There's a dearth of female employees at tech companies, but that doesn't mean girls don't have the skills or knowledge to succeed in that field.
New results from the National Assessment for Educational Progress -- also known as the Nation's Report Card -- show that eighth-grade girls are, on the whole, outperforming boys in measures of technology and engineering literacy. The exam was administered in 2014 and represents the first time NAEP has tested students on these topics.
Over 20,000 eighth-graders in private and public schools across the country used computers to take the test, which focused on three content areas: technology and society, design and systems, and information and communication technology. Students were asked to solve problems about real-world scenarios using an interactive, multimedia format.
Overall, 43 percent of eighth-grade students are proficient in technology and engineering literacy, according to the NAEP results. But some groups are performing much better than others. The test revealed a number of gaps in student scores based on sex, where students are from, their racial backgrounds and their families' income levels.
Overall, 45 percent of girls proved proficient in technology and engineering literacy, compared to 42 percent of boys. This is particularly surprising, according to Peggy Carr, the acting commissioner of the National Center for Education Statistics. Girls do not typically outperform boys on measures of math and science -- two subjects that require skills also used in technology and engineering fields, Carr said. This gender gap was especially pronounced for white and black girls, while Hispanic and Asian-American girls performed on par with their male counterparts.
"We did not expect this pattern, and the pattern does seem to be pretty clear from the data overall," Carr told reporters. "It looks like girls have the ability and critical thinking skills to succeed in fields of technology and engineering, and that is worth noting."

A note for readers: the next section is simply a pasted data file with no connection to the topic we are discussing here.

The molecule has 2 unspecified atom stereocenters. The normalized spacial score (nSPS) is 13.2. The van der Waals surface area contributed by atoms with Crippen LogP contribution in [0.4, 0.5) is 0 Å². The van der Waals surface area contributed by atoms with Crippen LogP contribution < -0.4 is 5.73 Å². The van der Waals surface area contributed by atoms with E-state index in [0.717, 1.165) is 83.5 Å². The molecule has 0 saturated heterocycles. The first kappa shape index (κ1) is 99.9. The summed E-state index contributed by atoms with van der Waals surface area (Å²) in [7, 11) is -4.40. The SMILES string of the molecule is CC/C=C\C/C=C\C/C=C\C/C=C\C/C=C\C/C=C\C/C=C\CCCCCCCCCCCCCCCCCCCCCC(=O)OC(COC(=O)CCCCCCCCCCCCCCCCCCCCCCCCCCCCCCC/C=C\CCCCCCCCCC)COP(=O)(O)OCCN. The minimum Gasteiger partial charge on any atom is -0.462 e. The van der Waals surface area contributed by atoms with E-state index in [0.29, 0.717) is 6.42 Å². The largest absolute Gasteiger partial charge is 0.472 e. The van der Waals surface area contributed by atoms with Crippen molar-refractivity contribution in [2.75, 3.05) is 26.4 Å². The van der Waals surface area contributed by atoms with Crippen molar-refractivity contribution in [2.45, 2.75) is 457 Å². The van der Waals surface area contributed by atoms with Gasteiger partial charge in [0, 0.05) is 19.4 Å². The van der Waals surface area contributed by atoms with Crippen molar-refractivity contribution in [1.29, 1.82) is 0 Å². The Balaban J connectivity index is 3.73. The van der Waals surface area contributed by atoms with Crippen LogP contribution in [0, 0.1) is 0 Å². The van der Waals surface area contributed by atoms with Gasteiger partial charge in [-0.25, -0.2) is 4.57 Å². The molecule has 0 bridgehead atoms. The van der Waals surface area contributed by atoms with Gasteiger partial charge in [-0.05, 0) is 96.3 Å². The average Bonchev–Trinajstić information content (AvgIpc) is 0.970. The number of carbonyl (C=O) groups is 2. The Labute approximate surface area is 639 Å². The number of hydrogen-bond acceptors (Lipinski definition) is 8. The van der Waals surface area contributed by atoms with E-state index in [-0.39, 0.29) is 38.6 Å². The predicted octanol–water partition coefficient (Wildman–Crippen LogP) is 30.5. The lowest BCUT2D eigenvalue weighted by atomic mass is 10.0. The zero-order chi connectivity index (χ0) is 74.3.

Girls have the ability and critical thinking skills to succeed in fields of technology and engineering. Peggy Carr, National Center for Education Statistics
Carr hypothesized that these gaps might exist because parts of the test emphasized collaboration or communication, skills that could favor female students. Still, girls also performed well in other sections of the test.
More affluent students performed substantially better than their poorer counterparts, with only 25 percent of lower-income students scoring at or above the proficient level, compared to 59 percent of wealthier students. Only 18 percent of black students and 28 percent of Hispanic students achieved proficient scores or higher, compared to 56 percent of Asian-American and white students.
In a questionnaire associated with the exam, students indicated that they had gained a number of technology and engineering skills outside the classroom. Just over half of students said they took a class in school related to technology or engineering. Sixty-three percent of students said they picked up some of these skills from family members.
“The scores clearly show that when students have opportunities to engage with technology and engineering, they become fluent in the skills that prepare them for living and working in the modern world. But access to these opportunities from place to place is patchy,” Tonya Matthews, president and CEO of the Michigan Science Center, said in a press release.